Tisha B’Av History

The tragic events commemorated on this day of fasting and mourning.

Tisha B’Av, the ninth of Av, is a full day of fasting and mourning. The month of Av usually falls in the height of the summer. Even with regard to climate, it was the driest time of the year, and thus a time of sadness and uncertainty until the rains came again.

Although the festival commemorates the destruction of both Temples, the main historical sources are in dispute about exactly when the Temples were destroyed. Some say the first Temple was destroyed either on the seventh or the 10th of Av in 586 B.C.E. by Nebuchadnezzar (king of Babylonia), and the second Temple was destroyed on the 10th (70 C.E. by Titus).

The rabbinic authorities decided to mark the ninth as the official date of remembering their destruction.

Tisha B’Av is the saddest day in the Jewish calendar, and over the centuries many tragic events happened — or were traditionally said to have happened — on this date. These include the capture of Bethar, which marked the final defeat of Bar Kokhba‘s rebellion against the Romans, and the razing of Jerusalem by the Romans. The edict of King Edward I compelling the Jews of England to leave the country was signed on the ninth of Av in 1290, the Jews were expelled from Spain on that day in 1492, and World War I broke out in 1914. The sadness and mourning that Jews feel on this day are reflected in the various practices of Tisha B’Av, including abstaining from joyous activities like study of Torah, from eating and drinking, from sexual activity, and from wearing leather.

The ancient rabbinic sages held that the ninth of Av was preordained to be a day of tragedy. The Talmud states that God marked this day for tragedy because of the incident in Numbers 13-14 that took place in the wilderness on this day. Moses had sent spies to scout the Promised Land, and based on their frightened report, the people wept at the prospect of entering such a formidable land full of giants. God declared to them, “You wept without cause; I will therefore make this an eternal day of mourning for you.” The Talmudic tractate Taanit states that God then decreed that on the ninth of Av the Temple would be destroyed and Israel would go into exile.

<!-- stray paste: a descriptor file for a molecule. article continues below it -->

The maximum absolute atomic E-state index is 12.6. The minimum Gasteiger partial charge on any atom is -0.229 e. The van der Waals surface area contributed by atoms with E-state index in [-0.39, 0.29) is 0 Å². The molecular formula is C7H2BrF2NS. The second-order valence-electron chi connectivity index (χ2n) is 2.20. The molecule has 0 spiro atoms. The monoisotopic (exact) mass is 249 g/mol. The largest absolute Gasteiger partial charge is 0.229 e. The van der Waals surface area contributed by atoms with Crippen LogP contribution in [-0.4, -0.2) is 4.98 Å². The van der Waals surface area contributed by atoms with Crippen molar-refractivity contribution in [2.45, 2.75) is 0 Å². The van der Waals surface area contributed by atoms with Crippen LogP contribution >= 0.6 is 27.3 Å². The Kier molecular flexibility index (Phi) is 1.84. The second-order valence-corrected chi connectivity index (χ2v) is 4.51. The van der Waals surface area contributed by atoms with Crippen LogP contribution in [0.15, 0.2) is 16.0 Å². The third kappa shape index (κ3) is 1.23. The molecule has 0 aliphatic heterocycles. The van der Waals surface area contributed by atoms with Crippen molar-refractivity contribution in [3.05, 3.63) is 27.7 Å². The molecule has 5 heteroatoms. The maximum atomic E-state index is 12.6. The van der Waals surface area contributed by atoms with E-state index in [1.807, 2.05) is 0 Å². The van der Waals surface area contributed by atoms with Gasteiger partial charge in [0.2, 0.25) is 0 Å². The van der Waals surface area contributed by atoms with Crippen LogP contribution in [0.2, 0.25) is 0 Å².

There is a prodigious amount of Jewish literature that focuses on the destruction of the respective Temples, including books of the Bible such as Eicha (Lamentations), various prophets, numerous Psalms, and Talmudic and midrashic literature. This sadness plays a huge role in Jewish tradition and consciousness. Conservative and Orthodox liturgy maintains various references to the Temple and its sacrifices. Even the names of our prayer services, like Minchah (the afternoon service) and Musaf (additional service), reflect offerings in the Temple. Traditional views on a future messianic age incorporate visions of a rebuilt Temple in Jerusalem and a restored priesthood.

An interesting development in the history of Tisha B’Av relates to the reestablishment of the state of Israel in 1948. Some authorities believe that with restoration of the people to the “holy land,” the festival of Tisha B’Av lost its meaning. The biblical prophet Zechariah had articulated the messianic hope that the Eternal One will return to Zion to dwell in the midst of Jerusalem, city of truth, and in Jerusalem old men and women will sit with staff in hand, watching the broad places filled with playing children. The prophecy of Zechariah was realized with the birth of Israel, and therefore some Jews believe that the second part of the prophecy–which envisioned a time when fast days would be observed as joyous festivals–should be fulfilled.

Rabbi Isaac Klein, a Conservative authority on Jewish law, notes that the events of Tisha B’Av cannot be undone, and it is necessary to remember the tragedies to establish continuity with the past and as a constant stimulus for repentance and good deeds. Others assert that Tisha B’Av is important in order to help Jews focus on religious rebirth and ethical living and to focus on the universal aspects of the messianic hope. It also reminds Jews of their past sacrifices and the sufferings of exile.

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